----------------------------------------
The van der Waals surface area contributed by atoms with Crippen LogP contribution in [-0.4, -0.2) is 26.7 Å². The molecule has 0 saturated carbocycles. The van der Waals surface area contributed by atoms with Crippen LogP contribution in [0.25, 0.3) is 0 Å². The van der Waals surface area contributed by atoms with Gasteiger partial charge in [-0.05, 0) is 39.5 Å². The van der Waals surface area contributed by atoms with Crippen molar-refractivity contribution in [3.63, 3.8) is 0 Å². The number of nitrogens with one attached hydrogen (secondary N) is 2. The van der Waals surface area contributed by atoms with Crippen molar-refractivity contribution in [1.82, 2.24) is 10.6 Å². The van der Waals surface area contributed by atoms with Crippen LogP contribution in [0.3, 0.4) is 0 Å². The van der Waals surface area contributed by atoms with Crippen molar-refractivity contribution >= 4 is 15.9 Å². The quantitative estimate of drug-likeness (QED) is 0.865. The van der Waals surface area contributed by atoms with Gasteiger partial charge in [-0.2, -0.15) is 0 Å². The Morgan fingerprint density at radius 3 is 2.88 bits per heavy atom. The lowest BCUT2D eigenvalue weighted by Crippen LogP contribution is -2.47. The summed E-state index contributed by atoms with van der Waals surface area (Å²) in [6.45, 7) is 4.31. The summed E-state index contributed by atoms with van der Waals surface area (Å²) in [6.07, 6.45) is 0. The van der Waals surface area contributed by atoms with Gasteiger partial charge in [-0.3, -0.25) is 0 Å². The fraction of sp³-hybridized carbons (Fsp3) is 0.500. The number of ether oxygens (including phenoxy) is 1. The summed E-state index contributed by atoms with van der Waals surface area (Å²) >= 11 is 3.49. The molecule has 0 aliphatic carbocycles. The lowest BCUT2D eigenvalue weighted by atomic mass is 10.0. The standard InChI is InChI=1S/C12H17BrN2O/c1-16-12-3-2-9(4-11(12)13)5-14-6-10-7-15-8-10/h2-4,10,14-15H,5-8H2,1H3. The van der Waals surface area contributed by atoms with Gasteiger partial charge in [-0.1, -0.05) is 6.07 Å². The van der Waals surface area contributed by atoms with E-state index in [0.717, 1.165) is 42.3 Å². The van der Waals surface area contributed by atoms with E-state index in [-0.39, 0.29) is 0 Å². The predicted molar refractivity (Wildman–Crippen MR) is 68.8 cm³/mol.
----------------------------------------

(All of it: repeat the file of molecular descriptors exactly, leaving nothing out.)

The van der Waals surface area contributed by atoms with Crippen LogP contribution in [-0.4, -0.2) is 26.7 Å². The molecule has 0 saturated carbocycles. The van der Waals surface area contributed by atoms with Crippen LogP contribution in [0.25, 0.3) is 0 Å². The van der Waals surface area contributed by atoms with Gasteiger partial charge in [-0.05, 0) is 39.5 Å². The van der Waals surface area contributed by atoms with Crippen molar-refractivity contribution in [3.63, 3.8) is 0 Å². The number of nitrogens with one attached hydrogen (secondary N) is 2. The van der Waals surface area contributed by atoms with Crippen molar-refractivity contribution in [1.82, 2.24) is 10.6 Å². The van der Waals surface area contributed by atoms with Crippen LogP contribution in [0.3, 0.4) is 0 Å². The van der Waals surface area contributed by atoms with Crippen molar-refractivity contribution >= 4 is 15.9 Å². The quantitative estimate of drug-likeness (QED) is 0.865. The van der Waals surface area contributed by atoms with Gasteiger partial charge in [-0.2, -0.15) is 0 Å². The Morgan fingerprint density at radius 3 is 2.88 bits per heavy atom. The lowest BCUT2D eigenvalue weighted by Crippen LogP contribution is -2.47. The summed E-state index contributed by atoms with van der Waals surface area (Å²) in [6.45, 7) is 4.31. The summed E-state index contributed by atoms with van der Waals surface area (Å²) in [6.07, 6.45) is 0. The van der Waals surface area contributed by atoms with Gasteiger partial charge in [-0.3, -0.25) is 0 Å². The fraction of sp³-hybridized carbons (Fsp3) is 0.500. The number of ether oxygens (including phenoxy) is 1. The summed E-state index contributed by atoms with van der Waals surface area (Å²) >= 11 is 3.49. The molecule has 0 aliphatic carbocycles. The lowest BCUT2D eigenvalue weighted by atomic mass is 10.0. The standard InChI is InChI=1S/C12H17BrN2O/c1-16-12-3-2-9(4-11(12)13)5-14-6-10-7-15-8-10/h2-4,10,14-15H,5-8H2,1H3. The van der Waals surface area contributed by atoms with Gasteiger partial charge in [-0.1, -0.05) is 6.07 Å². The van der Waals surface area contributed by atoms with E-state index in [0.717, 1.165) is 42.3 Å². The van der Waals surface area contributed by atoms with E-state index in [-0.39, 0.29) is 0 Å². The predicted molar refractivity (Wildman–Crippen MR) is 68.8 cm³/mol.